An Opinion About the STAAR – and Standardized Tests

A Discussion Among Educators

This past weekend, the Austin team had a team hangout at the classic teacher favorite:

DAVE AND BUSTERS! One tutor (who shall not be named) beat the admin team multiple times at checkers – and we had a great time discussing important matters about Texas education.

The STAAR test is right around the corner, and that means we tutors are having to teach students test-taking skills. That means that we’re halting necessary teaching time and going back to review basics to ensure that the student passes the STAAR.

This causes a breakdown of the headway made in any subject – because instead of teaching at the threshold of a student’s’ knowledge, teachers and tutors alike are pausing actual teaching in favor of improving  the students’ ability to answer multiple-choice questions. Teachers, parents, and educators across all areas of subjects feel a unique level of stress during this time of year. It’s frustrating.

Try teaching a 3rd-grade student how to answer 30+ math questions in a row. It can be equally rewarding and exhausting for both the student and the tutor. Oftentimes, the younger students suffer from test anxiety and do not know how to regulate the emotion. This leads to dwindling test scores and confused parents. How could a child who has all As in school score in such a low quartile? We see it all the time. 

At a round-table discussion about the effects of standardized testing, the topic of bonuses for student’s performance on these infamous tests popped up. It may not be widely known, but many states have merit-pay in the works – this means that teachers would receive bonuses if their students have a high passing rate on standardized tests, and the teachers would be graded on overall performance from student’s results. This could negatively impact scores because, instead of teaching content and improving overall grades in the classroom, a teacher would be more concerned with improving test scores.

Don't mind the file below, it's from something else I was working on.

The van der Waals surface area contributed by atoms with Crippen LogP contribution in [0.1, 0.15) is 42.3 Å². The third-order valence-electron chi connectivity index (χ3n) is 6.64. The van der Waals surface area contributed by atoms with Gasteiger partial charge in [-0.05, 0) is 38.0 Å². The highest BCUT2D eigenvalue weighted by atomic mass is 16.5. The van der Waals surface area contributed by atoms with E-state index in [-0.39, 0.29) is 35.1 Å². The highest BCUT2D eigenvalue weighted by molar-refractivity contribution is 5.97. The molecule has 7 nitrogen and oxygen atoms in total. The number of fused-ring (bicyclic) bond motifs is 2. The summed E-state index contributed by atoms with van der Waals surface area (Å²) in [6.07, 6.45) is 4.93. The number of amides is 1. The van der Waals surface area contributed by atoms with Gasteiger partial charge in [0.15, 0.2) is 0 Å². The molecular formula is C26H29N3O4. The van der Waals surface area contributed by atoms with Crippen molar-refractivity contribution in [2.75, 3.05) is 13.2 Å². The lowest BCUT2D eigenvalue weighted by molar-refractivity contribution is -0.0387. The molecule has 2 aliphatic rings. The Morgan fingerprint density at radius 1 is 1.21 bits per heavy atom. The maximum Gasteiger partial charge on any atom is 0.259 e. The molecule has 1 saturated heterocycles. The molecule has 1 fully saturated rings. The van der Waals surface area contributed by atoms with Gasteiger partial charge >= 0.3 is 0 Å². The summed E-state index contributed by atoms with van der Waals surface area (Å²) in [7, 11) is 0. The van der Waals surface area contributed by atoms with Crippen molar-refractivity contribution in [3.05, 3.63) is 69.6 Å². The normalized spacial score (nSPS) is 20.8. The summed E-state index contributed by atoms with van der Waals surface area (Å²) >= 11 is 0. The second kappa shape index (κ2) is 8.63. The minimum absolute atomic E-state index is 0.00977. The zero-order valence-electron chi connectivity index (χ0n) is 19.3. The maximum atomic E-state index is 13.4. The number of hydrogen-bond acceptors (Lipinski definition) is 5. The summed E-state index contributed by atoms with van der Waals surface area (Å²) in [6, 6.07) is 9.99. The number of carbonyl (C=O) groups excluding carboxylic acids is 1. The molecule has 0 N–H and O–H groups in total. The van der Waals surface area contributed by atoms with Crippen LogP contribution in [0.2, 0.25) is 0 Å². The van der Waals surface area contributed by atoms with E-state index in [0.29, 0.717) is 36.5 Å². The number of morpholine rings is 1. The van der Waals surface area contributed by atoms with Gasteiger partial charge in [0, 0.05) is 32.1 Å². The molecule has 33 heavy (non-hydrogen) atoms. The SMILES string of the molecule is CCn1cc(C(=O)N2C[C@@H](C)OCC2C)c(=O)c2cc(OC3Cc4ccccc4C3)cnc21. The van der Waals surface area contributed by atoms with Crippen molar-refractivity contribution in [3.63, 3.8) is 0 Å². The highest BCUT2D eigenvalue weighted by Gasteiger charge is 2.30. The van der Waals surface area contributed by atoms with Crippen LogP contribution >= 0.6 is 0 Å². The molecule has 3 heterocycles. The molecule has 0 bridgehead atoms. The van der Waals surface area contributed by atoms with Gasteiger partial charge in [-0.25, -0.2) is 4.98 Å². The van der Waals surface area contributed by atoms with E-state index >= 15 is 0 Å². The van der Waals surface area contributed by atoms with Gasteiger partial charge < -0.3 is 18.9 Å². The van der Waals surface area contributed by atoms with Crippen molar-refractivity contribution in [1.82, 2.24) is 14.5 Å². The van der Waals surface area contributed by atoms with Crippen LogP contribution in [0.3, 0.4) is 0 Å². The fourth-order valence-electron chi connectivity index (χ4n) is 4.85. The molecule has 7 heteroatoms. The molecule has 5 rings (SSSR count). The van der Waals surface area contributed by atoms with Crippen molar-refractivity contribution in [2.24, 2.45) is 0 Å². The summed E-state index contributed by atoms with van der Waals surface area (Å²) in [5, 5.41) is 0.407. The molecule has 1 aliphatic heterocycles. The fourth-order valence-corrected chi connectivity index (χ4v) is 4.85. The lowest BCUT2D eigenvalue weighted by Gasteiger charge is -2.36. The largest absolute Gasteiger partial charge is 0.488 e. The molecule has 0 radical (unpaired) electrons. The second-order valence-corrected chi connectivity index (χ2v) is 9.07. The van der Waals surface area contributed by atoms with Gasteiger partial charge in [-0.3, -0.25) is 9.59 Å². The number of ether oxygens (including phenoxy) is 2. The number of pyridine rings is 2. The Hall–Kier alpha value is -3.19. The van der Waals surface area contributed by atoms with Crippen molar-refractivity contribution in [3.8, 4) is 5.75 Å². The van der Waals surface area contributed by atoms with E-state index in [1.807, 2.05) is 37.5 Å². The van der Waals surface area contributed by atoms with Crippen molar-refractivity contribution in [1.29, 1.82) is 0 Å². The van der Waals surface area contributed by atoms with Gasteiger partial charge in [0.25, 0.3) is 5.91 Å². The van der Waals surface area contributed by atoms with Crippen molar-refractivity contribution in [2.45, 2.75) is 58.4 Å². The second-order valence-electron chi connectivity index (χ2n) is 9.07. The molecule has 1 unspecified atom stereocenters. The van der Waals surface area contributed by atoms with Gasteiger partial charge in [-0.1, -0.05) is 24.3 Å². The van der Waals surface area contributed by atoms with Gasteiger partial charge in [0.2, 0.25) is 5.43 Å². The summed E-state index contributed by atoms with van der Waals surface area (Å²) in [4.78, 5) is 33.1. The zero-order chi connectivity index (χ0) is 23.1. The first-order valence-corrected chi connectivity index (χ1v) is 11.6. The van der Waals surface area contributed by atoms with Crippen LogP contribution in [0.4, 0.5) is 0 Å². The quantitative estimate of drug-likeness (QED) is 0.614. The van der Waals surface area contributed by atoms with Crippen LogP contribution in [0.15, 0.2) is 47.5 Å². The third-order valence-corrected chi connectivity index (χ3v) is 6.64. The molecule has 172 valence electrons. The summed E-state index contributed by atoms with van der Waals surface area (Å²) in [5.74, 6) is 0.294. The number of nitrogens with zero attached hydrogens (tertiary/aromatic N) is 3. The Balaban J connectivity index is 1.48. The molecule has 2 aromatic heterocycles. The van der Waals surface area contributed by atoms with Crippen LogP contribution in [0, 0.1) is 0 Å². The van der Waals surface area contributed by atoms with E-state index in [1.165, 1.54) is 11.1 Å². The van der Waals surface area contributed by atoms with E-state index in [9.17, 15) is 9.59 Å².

The STAAR causes unnecessary stress in students (especially younger students) because many believe that they will not be able to go to the next grade unless they pass the exam. This could even lead to situations with a high likelihood of bullying. 

Overall, the STAAR may be a useful method of gauging students from a large collection of data, however it is not a method by which merit (or intelligence) should be based on. 

What are YOUR thoughts on the STAAR test? We’d love to hear it!

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